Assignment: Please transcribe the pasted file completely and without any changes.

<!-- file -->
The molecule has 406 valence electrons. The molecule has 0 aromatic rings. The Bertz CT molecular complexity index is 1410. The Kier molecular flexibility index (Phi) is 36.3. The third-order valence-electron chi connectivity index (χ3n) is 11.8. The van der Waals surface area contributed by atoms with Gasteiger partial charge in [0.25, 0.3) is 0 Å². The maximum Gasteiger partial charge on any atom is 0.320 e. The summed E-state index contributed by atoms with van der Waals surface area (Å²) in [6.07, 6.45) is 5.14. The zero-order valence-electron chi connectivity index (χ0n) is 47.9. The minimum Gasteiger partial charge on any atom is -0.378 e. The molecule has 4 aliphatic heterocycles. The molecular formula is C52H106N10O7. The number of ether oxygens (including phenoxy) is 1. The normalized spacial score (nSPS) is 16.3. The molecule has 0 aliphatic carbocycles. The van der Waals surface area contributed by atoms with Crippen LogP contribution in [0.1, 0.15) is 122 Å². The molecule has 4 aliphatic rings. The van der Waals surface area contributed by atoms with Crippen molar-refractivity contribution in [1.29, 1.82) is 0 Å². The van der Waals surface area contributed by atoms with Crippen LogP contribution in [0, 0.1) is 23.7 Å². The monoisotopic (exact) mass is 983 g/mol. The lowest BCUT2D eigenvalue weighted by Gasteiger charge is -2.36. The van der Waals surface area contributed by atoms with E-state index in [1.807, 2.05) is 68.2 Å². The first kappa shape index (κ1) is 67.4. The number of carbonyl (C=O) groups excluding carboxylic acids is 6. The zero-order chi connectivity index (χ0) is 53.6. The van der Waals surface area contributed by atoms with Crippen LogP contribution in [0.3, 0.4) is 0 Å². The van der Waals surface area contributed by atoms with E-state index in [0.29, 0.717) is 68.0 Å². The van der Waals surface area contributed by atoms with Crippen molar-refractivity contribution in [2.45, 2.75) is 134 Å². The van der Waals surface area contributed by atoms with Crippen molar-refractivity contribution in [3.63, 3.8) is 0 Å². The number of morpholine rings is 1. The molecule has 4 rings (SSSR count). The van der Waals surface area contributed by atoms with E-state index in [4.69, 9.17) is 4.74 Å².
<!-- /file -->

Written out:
The molecule has 406 valence electrons. The molecule has 0 aromatic rings. The Bertz CT molecular complexity index is 1410. The Kier molecular flexibility index (Phi) is 36.3. The third-order valence-electron chi connectivity index (χ3n) is 11.8. The van der Waals surface area contributed by atoms with Gasteiger partial charge in [0.25, 0.3) is 0 Å². The maximum Gasteiger partial charge on any atom is 0.320 e. The summed E-state index contributed by atoms with van der Waals surface area (Å²) in [6.07, 6.45) is 5.14. The zero-order valence-electron chi connectivity index (χ0n) is 47.9. The minimum Gasteiger partial charge on any atom is -0.378 e. The molecule has 4 aliphatic heterocycles. The molecular formula is C52H106N10O7. The number of ether oxygens (including phenoxy) is 1. The normalized spacial score (nSPS) is 16.3. The molecule has 0 aliphatic carbocycles. The van der Waals surface area contributed by atoms with Crippen LogP contribution in [0.1, 0.15) is 122 Å². The molecule has 4 aliphatic rings. The van der Waals surface area contributed by atoms with Crippen molar-refractivity contribution in [1.29, 1.82) is 0 Å². The van der Waals surface area contributed by atoms with Crippen LogP contribution in [0, 0.1) is 23.7 Å². The monoisotopic (exact) mass is 983 g/mol. The lowest BCUT2D eigenvalue weighted by Gasteiger charge is -2.36. The van der Waals surface area contributed by atoms with E-state index in [1.807, 2.05) is 68.2 Å². The first kappa shape index (κ1) is 67.4. The number of carbonyl (C=O) groups excluding carboxylic acids is 6. The zero-order chi connectivity index (χ0) is 53.6. The van der Waals surface area contributed by atoms with Crippen LogP contribution in [0.3, 0.4) is 0 Å². The van der Waals surface area contributed by atoms with E-state index in [0.29, 0.717) is 68.0 Å². The van der Waals surface area contributed by atoms with Crippen molar-refractivity contribution in [2.45, 2.75) is 134 Å². The van der Waals surface area contributed by atoms with Crippen molar-refractivity contribution in [3.63, 3.8) is 0 Å². The number of morpholine rings is 1. The molecule has 4 rings (SSSR count). The van der Waals surface area contributed by atoms with E-state index in [4.69, 9.17) is 4.74 Å².